All prices include entrance fees, guides, food, accomodation (2/3 days), rafting back (except 3 hours).
Here's a breakdown of the costs for 2 people for a 2 day trek:
Permit: 20 Euros
HPI fee: 4 Euros
Food: 16 Euros
Guide: 50 Euros
Assistant guide: 20 Euros
Cook/camp/rafting: 70 Euros
Here you see that there are many people involved and everybody gets a decent salary for Indonesian conditions. When you negotiate the price, you are not only agreeing to a bad payment, but you also reduce the quality and even safety of your experience. Everybody looses. So if a guide offers you a big discount, be cautious.
On our jungle treks you will walk through an old rainforest. Experience this natural wonder up close, swing on a liana, soak up the sounds of the animals and the smell of the plants. And last but not least see wonderful orangutans and other wildlife. You can be sure that this will be an unforgettable experience. But we want to be honest. The trek is not a Sunday afternoon stroll throught the woods. You will walk over uneven ground, climb over roots and tree trunks and proceed along steep paths where you have to hold on to roots and lianas. The humidity and the occasional rain shower adds up to that. But you will be rewarded with great jungle vibes, seeing animals in the wild and the well deserved swim in the river afterwards.
There is no previous experience in trekking requiered. The jungle trekking in Bukit Lawang is suitable for all fitness levels and backgrounds. Christine has had many knee surgeries and did several treks in Bukit Lawang without issues. If you have any medical conditions or injuries or are pregnant, please tell us beforehand so that we can tell our guides and take precautions if needed.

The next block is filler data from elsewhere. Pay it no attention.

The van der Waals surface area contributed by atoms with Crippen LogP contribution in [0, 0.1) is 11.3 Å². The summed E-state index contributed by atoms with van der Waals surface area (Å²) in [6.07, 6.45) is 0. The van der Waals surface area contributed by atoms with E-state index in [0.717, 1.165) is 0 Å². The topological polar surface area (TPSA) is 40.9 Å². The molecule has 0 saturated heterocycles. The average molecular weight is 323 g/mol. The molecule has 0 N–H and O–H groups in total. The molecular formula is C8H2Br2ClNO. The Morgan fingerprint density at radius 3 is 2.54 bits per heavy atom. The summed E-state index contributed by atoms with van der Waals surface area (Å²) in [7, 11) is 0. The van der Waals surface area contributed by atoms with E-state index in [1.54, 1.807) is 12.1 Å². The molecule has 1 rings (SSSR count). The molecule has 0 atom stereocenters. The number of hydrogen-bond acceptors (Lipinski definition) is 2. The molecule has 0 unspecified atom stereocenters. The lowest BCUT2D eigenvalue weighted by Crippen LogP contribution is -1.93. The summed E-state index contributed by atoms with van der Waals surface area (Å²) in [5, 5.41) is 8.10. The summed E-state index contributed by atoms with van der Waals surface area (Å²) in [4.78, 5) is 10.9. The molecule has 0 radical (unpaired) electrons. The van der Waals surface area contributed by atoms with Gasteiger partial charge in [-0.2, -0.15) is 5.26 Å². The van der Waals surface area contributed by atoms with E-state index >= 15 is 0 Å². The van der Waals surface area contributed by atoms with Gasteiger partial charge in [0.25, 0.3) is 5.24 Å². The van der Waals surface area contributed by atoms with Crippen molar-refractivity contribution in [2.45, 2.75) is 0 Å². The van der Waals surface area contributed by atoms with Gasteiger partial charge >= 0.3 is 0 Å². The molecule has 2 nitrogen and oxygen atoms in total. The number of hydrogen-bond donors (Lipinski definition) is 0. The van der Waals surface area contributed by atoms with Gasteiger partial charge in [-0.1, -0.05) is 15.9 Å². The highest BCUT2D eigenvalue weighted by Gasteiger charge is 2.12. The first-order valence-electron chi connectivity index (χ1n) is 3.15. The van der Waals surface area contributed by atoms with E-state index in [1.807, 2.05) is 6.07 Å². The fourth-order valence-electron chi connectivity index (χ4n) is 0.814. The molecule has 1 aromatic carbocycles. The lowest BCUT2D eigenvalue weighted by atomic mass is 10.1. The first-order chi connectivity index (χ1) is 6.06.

The trekking tour will start at your accomodation in Bukit Lawang and our guides will also bring you back there.
After breakfast, your guides will pick you up at 9 am from your accomodation and together you'll head to the jungle. You can leave your luggage in your accomodation. You will then trek for ca 6 - 8 hours (except 3 hour trek) including breaks, photo stops and lunch. You may spot orangutans as well as monitor lizards, gibbons, snakes, tucans, giant ants and other amazing insects. Your guides will tell you a lot about the jungle, its flora and fauna and how locals use some plants for traditional medicine.
After a while you will take a break and our guides will provide you with some delicious fruit before you continue your jungle adventure. You will hopefully see more animals and have breathtaking lookouts. If you chose the 3 hour trek you will start walking back to the village. If you choose one of the other treks there will be another break for a local lunch (mostly fried noodles or rice).